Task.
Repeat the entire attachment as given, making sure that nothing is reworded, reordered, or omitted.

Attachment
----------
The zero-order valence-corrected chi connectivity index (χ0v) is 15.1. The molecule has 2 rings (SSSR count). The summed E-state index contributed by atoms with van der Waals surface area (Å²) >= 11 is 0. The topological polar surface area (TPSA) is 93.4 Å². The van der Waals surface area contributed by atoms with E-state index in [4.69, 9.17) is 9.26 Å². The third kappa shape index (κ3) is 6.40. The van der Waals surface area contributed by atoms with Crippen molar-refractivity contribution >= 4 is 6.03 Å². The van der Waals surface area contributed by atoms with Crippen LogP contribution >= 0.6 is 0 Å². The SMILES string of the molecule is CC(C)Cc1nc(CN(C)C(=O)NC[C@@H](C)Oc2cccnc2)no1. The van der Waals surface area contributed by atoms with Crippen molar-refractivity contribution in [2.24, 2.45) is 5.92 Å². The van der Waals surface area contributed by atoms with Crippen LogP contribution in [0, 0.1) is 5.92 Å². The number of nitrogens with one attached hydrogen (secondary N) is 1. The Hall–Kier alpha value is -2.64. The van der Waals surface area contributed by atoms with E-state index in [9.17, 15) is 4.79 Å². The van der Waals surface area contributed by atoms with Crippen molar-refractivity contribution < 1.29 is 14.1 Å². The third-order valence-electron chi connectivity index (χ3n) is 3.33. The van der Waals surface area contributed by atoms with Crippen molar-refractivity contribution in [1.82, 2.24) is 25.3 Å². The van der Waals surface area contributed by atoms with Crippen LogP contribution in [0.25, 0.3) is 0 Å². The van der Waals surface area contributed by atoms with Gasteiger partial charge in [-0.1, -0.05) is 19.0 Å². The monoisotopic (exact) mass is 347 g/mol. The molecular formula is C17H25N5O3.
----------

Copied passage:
The zero-order valence-corrected chi connectivity index (χ0v) is 15.1. The molecule has 2 rings (SSSR count). The summed E-state index contributed by atoms with van der Waals surface area (Å²) >= 11 is 0. The topological polar surface area (TPSA) is 93.4 Å². The van der Waals surface area contributed by atoms with E-state index in [4.69, 9.17) is 9.26 Å². The third kappa shape index (κ3) is 6.40. The van der Waals surface area contributed by atoms with Crippen molar-refractivity contribution >= 4 is 6.03 Å². The van der Waals surface area contributed by atoms with Crippen LogP contribution >= 0.6 is 0 Å². The SMILES string of the molecule is CC(C)Cc1nc(CN(C)C(=O)NC[C@@H](C)Oc2cccnc2)no1. The van der Waals surface area contributed by atoms with Crippen molar-refractivity contribution in [2.24, 2.45) is 5.92 Å². The van der Waals surface area contributed by atoms with Crippen LogP contribution in [0, 0.1) is 5.92 Å². The number of nitrogens with one attached hydrogen (secondary N) is 1. The Hall–Kier alpha value is -2.64. The van der Waals surface area contributed by atoms with E-state index in [9.17, 15) is 4.79 Å². The van der Waals surface area contributed by atoms with Crippen molar-refractivity contribution < 1.29 is 14.1 Å². The third-order valence-electron chi connectivity index (χ3n) is 3.33. The van der Waals surface area contributed by atoms with Crippen molar-refractivity contribution in [1.82, 2.24) is 25.3 Å². The van der Waals surface area contributed by atoms with Crippen LogP contribution in [0.25, 0.3) is 0 Å². The van der Waals surface area contributed by atoms with Gasteiger partial charge in [-0.1, -0.05) is 19.0 Å². The monoisotopic (exact) mass is 347 g/mol. The molecular formula is C17H25N5O3.